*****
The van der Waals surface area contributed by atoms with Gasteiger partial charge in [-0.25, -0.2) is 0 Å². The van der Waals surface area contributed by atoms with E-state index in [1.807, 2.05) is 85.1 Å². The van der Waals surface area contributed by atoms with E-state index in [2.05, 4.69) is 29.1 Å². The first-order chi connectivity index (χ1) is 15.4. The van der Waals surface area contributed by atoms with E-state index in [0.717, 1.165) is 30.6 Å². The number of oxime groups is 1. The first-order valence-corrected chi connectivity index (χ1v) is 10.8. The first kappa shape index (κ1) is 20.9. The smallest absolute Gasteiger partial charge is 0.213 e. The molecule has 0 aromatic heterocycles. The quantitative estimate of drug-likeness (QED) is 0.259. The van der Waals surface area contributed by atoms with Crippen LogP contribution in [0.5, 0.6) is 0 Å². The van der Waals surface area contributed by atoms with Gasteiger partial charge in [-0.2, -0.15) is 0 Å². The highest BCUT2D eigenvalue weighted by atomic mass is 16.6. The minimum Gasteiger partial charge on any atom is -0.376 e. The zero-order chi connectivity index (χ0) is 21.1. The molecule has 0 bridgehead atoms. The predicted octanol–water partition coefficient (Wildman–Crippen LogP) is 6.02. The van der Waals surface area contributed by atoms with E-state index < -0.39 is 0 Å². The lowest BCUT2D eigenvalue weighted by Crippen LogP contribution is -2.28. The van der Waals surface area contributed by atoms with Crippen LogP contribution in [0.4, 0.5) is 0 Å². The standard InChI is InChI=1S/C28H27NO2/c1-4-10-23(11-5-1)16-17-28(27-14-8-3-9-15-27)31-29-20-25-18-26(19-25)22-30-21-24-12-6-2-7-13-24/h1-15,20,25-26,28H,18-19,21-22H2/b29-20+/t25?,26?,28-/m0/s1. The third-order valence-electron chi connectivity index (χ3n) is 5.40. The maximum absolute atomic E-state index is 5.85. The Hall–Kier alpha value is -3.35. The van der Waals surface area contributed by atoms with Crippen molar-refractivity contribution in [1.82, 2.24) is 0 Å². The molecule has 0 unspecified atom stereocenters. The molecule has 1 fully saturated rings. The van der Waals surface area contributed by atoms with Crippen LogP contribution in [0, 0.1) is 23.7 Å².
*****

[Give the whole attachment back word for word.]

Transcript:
The van der Waals surface area contributed by atoms with Gasteiger partial charge in [-0.25, -0.2) is 0 Å². The van der Waals surface area contributed by atoms with E-state index in [1.807, 2.05) is 85.1 Å². The van der Waals surface area contributed by atoms with E-state index in [2.05, 4.69) is 29.1 Å². The first-order chi connectivity index (χ1) is 15.4. The van der Waals surface area contributed by atoms with E-state index in [0.717, 1.165) is 30.6 Å². The number of oxime groups is 1. The first-order valence-corrected chi connectivity index (χ1v) is 10.8. The first kappa shape index (κ1) is 20.9. The smallest absolute Gasteiger partial charge is 0.213 e. The molecule has 0 aromatic heterocycles. The quantitative estimate of drug-likeness (QED) is 0.259. The van der Waals surface area contributed by atoms with Crippen LogP contribution in [0.5, 0.6) is 0 Å². The van der Waals surface area contributed by atoms with Gasteiger partial charge in [-0.2, -0.15) is 0 Å². The highest BCUT2D eigenvalue weighted by atomic mass is 16.6. The minimum Gasteiger partial charge on any atom is -0.376 e. The zero-order chi connectivity index (χ0) is 21.1. The molecule has 0 bridgehead atoms. The predicted octanol–water partition coefficient (Wildman–Crippen LogP) is 6.02. The van der Waals surface area contributed by atoms with E-state index < -0.39 is 0 Å². The lowest BCUT2D eigenvalue weighted by Crippen LogP contribution is -2.28. The van der Waals surface area contributed by atoms with Crippen LogP contribution in [0.4, 0.5) is 0 Å². The standard InChI is InChI=1S/C28H27NO2/c1-4-10-23(11-5-1)16-17-28(27-14-8-3-9-15-27)31-29-20-25-18-26(19-25)22-30-21-24-12-6-2-7-13-24/h1-15,20,25-26,28H,18-19,21-22H2/b29-20+/t25?,26?,28-/m0/s1. The third-order valence-electron chi connectivity index (χ3n) is 5.40. The maximum absolute atomic E-state index is 5.85. The Hall–Kier alpha value is -3.35. The van der Waals surface area contributed by atoms with Crippen molar-refractivity contribution in [1.82, 2.24) is 0 Å². The molecule has 0 unspecified atom stereocenters. The molecule has 1 fully saturated rings. The van der Waals surface area contributed by atoms with Crippen LogP contribution in [0, 0.1) is 23.7 Å².